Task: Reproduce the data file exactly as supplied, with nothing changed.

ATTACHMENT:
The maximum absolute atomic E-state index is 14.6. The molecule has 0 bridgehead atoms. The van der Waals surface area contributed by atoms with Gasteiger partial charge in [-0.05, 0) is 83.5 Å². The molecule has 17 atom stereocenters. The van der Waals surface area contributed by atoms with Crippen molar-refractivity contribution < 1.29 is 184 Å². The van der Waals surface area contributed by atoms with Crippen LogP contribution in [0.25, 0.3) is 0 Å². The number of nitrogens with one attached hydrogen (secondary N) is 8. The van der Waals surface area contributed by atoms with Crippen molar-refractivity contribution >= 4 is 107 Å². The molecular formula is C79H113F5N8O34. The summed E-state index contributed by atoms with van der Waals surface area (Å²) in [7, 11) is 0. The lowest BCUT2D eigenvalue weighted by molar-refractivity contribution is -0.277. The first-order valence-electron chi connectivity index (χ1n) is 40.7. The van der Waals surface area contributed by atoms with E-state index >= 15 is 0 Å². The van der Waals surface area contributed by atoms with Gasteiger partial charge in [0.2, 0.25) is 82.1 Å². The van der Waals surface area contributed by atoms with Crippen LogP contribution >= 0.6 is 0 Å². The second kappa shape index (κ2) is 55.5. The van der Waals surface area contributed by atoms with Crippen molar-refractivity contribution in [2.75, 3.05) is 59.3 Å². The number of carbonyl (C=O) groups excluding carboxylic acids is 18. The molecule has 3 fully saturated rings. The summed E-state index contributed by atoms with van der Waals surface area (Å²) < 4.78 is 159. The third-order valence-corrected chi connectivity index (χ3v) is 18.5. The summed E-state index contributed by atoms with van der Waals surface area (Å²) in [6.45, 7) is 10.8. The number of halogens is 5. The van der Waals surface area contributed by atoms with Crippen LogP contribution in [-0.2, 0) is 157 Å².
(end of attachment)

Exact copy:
The maximum absolute atomic E-state index is 14.6. The molecule has 0 bridgehead atoms. The van der Waals surface area contributed by atoms with Gasteiger partial charge in [-0.05, 0) is 83.5 Å². The molecule has 17 atom stereocenters. The van der Waals surface area contributed by atoms with Crippen molar-refractivity contribution < 1.29 is 184 Å². The van der Waals surface area contributed by atoms with Crippen LogP contribution in [0.25, 0.3) is 0 Å². The number of nitrogens with one attached hydrogen (secondary N) is 8. The van der Waals surface area contributed by atoms with Crippen molar-refractivity contribution >= 4 is 107 Å². The molecular formula is C79H113F5N8O34. The summed E-state index contributed by atoms with van der Waals surface area (Å²) in [7, 11) is 0. The lowest BCUT2D eigenvalue weighted by molar-refractivity contribution is -0.277. The first-order valence-electron chi connectivity index (χ1n) is 40.7. The van der Waals surface area contributed by atoms with E-state index >= 15 is 0 Å². The van der Waals surface area contributed by atoms with Gasteiger partial charge in [0.2, 0.25) is 82.1 Å². The van der Waals surface area contributed by atoms with Crippen LogP contribution >= 0.6 is 0 Å². The second kappa shape index (κ2) is 55.5. The van der Waals surface area contributed by atoms with Crippen molar-refractivity contribution in [2.75, 3.05) is 59.3 Å². The number of carbonyl (C=O) groups excluding carboxylic acids is 18. The molecule has 3 fully saturated rings. The summed E-state index contributed by atoms with van der Waals surface area (Å²) < 4.78 is 159. The third-order valence-corrected chi connectivity index (χ3v) is 18.5. The summed E-state index contributed by atoms with van der Waals surface area (Å²) in [6.45, 7) is 10.8. The number of halogens is 5. The van der Waals surface area contributed by atoms with Crippen LogP contribution in [-0.2, 0) is 157 Å².